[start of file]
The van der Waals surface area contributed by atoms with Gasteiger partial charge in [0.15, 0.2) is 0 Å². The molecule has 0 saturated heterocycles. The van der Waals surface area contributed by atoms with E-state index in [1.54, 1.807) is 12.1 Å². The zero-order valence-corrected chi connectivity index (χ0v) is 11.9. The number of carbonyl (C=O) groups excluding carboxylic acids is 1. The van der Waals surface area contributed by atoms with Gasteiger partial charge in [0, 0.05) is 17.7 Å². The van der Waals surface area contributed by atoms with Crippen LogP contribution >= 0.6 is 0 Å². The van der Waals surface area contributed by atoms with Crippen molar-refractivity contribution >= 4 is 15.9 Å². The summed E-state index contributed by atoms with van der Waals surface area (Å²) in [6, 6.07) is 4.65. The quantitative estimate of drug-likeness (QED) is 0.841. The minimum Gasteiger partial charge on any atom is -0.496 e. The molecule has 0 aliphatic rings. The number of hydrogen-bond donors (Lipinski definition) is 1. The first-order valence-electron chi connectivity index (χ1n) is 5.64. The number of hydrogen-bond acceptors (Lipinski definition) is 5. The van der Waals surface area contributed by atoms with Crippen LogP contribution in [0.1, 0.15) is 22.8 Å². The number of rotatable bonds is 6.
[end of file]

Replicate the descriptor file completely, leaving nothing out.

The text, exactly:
The van der Waals surface area contributed by atoms with Gasteiger partial charge in [0.15, 0.2) is 0 Å². The molecule has 0 saturated heterocycles. The van der Waals surface area contributed by atoms with E-state index in [1.54, 1.807) is 12.1 Å². The zero-order valence-corrected chi connectivity index (χ0v) is 11.9. The number of carbonyl (C=O) groups excluding carboxylic acids is 1. The van der Waals surface area contributed by atoms with Gasteiger partial charge in [0, 0.05) is 17.7 Å². The van der Waals surface area contributed by atoms with Crippen LogP contribution >= 0.6 is 0 Å². The van der Waals surface area contributed by atoms with Crippen molar-refractivity contribution >= 4 is 15.9 Å². The summed E-state index contributed by atoms with van der Waals surface area (Å²) in [6, 6.07) is 4.65. The quantitative estimate of drug-likeness (QED) is 0.841. The minimum Gasteiger partial charge on any atom is -0.496 e. The molecule has 0 aliphatic rings. The number of hydrogen-bond donors (Lipinski definition) is 1. The first-order valence-electron chi connectivity index (χ1n) is 5.64. The number of hydrogen-bond acceptors (Lipinski definition) is 5. The van der Waals surface area contributed by atoms with Crippen LogP contribution in [0.1, 0.15) is 22.8 Å². The number of rotatable bonds is 6.